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Citizens for Responsibility and Ethics in Washington (CREW), a government watchdog, announced that President Trump has amassed more than 3,000 conflicts of interest between his businesses and his office in the more than three years of his presidency, according to Salon.

A CREW report detailed the improper relationships between Trump, his business empire, and those trying to influence public policy, including lobbyists, foreign governments, and members of Congress.  

“Every one of the more than 3,000 conflicts of interest that President Trump has incurred through his businesses raises new questions about whether he is making decisions in the interest of the American people or his own bottom line,” said CREW Executive Director Noah Bookbinder in a statement. “Not only does he appear to be profiting from the presidency daily, but he is constantly facing new temptations to use his office for his own benefit.”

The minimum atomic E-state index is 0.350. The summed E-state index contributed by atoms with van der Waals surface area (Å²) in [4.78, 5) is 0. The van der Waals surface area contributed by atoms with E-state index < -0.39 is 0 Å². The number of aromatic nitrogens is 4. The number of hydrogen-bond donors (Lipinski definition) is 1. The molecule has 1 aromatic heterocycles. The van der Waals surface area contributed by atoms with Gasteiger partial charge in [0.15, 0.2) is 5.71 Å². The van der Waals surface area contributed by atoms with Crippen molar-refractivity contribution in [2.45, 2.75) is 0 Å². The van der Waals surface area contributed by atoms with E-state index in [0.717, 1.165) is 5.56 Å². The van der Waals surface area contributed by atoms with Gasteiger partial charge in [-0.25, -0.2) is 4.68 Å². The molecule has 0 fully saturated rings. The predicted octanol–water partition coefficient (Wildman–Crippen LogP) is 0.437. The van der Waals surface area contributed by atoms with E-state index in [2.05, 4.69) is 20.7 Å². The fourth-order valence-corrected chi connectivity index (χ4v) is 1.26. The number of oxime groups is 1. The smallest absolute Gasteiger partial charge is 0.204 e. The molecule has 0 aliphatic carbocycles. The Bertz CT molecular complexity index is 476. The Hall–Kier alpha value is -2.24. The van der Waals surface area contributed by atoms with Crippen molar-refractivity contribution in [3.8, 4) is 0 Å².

After Trump took office and refused to divert from his businesses, hundreds of people and groups have interacted with the president in ways that “showcase the president’s willingness to blend his personal gain with his professional responsibilities,” CREW said. 

Some key statistics from the report:

  • 55 members of Congress have made 78 visits to Trump’s resort properties;
  • Cabinet members have patronized Trump properties and attended events with special interests or wealthy political donors at least 30 times;
  • Foreign government-tied entities have held 13 events at Trump properties, and at least 134 foreign officials have visited one of Trump’s properties (violations of U.S. Constitution’s Emoluments Clause);
  • Special interest groups have sponsored 117 events at Trump properties since he took office.

The president’s frequent interactions with people and groups with their own agendas in U.S. policy amount to an “astonishing rate of corruption,” CREW said. 

“The president’s decision to retain a financial interest in the Trump Organization sets a dangerous precedent for future presidents and officials who will be less inclined to separate their own interests from their public duties and to choose duty over corruption,” Bookbinder said. 

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